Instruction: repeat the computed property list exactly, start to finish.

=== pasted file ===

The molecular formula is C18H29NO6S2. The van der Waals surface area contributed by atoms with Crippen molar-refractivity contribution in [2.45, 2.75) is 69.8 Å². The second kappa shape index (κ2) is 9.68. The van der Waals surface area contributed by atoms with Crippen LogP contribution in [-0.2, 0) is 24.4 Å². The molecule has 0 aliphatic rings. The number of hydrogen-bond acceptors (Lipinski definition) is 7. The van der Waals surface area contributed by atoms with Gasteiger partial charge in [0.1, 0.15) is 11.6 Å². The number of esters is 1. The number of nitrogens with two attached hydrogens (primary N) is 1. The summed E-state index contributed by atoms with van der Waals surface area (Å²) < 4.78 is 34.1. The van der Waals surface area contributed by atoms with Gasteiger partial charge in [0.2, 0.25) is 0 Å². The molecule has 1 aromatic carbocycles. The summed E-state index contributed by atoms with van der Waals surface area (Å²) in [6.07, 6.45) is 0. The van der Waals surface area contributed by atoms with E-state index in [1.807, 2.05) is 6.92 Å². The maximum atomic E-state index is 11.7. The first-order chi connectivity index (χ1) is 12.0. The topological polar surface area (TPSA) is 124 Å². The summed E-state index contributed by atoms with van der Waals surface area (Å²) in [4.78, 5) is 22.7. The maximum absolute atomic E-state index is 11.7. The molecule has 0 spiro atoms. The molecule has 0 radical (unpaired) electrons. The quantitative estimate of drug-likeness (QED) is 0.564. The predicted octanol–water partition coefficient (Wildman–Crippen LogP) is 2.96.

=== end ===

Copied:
The molecular formula is C18H29NO6S2. The van der Waals surface area contributed by atoms with Crippen molar-refractivity contribution in [2.45, 2.75) is 69.8 Å². The second kappa shape index (κ2) is 9.68. The van der Waals surface area contributed by atoms with Crippen LogP contribution in [-0.2, 0) is 24.4 Å². The molecule has 0 aliphatic rings. The number of hydrogen-bond acceptors (Lipinski definition) is 7. The van der Waals surface area contributed by atoms with Gasteiger partial charge in [0.1, 0.15) is 11.6 Å². The number of esters is 1. The number of nitrogens with two attached hydrogens (primary N) is 1. The summed E-state index contributed by atoms with van der Waals surface area (Å²) < 4.78 is 34.1. The van der Waals surface area contributed by atoms with Gasteiger partial charge in [0.2, 0.25) is 0 Å². The molecule has 1 aromatic carbocycles. The summed E-state index contributed by atoms with van der Waals surface area (Å²) in [6.07, 6.45) is 0. The van der Waals surface area contributed by atoms with E-state index in [1.807, 2.05) is 6.92 Å². The maximum atomic E-state index is 11.7. The first-order chi connectivity index (χ1) is 12.0. The topological polar surface area (TPSA) is 124 Å². The summed E-state index contributed by atoms with van der Waals surface area (Å²) in [4.78, 5) is 22.7. The maximum absolute atomic E-state index is 11.7. The molecule has 0 spiro atoms. The molecule has 0 radical (unpaired) electrons. The quantitative estimate of drug-likeness (QED) is 0.564. The predicted octanol–water partition coefficient (Wildman–Crippen LogP) is 2.96.